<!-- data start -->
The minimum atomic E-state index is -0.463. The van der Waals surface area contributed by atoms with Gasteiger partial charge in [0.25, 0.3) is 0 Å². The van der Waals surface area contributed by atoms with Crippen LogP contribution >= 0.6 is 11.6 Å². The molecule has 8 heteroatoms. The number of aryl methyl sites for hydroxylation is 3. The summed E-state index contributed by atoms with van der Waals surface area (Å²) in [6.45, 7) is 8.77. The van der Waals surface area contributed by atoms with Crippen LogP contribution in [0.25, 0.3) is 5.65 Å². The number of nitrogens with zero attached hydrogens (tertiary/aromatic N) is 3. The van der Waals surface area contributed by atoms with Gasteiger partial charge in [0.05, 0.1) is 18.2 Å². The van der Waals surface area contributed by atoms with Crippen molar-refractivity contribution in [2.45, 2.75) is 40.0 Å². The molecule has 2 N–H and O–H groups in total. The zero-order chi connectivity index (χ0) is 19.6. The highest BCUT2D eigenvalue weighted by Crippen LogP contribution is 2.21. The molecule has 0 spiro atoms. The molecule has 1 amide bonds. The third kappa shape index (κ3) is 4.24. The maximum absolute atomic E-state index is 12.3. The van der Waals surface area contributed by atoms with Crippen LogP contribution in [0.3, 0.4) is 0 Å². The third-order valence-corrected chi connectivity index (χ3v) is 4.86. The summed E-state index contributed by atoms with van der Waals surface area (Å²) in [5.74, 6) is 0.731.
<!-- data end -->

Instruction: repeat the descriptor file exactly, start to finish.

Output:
The minimum atomic E-state index is -0.463. The van der Waals surface area contributed by atoms with Gasteiger partial charge in [0.25, 0.3) is 0 Å². The van der Waals surface area contributed by atoms with Crippen LogP contribution >= 0.6 is 11.6 Å². The molecule has 8 heteroatoms. The number of aryl methyl sites for hydroxylation is 3. The summed E-state index contributed by atoms with van der Waals surface area (Å²) in [6.45, 7) is 8.77. The van der Waals surface area contributed by atoms with Crippen LogP contribution in [0.25, 0.3) is 5.65 Å². The number of nitrogens with zero attached hydrogens (tertiary/aromatic N) is 3. The van der Waals surface area contributed by atoms with Gasteiger partial charge in [0.05, 0.1) is 18.2 Å². The van der Waals surface area contributed by atoms with Crippen molar-refractivity contribution in [2.45, 2.75) is 40.0 Å². The molecule has 2 N–H and O–H groups in total. The zero-order chi connectivity index (χ0) is 19.6. The highest BCUT2D eigenvalue weighted by Crippen LogP contribution is 2.21. The molecule has 0 spiro atoms. The molecule has 1 amide bonds. The third kappa shape index (κ3) is 4.24. The maximum absolute atomic E-state index is 12.3. The van der Waals surface area contributed by atoms with Crippen LogP contribution in [0.3, 0.4) is 0 Å². The third-order valence-corrected chi connectivity index (χ3v) is 4.86. The summed E-state index contributed by atoms with van der Waals surface area (Å²) in [5.74, 6) is 0.731.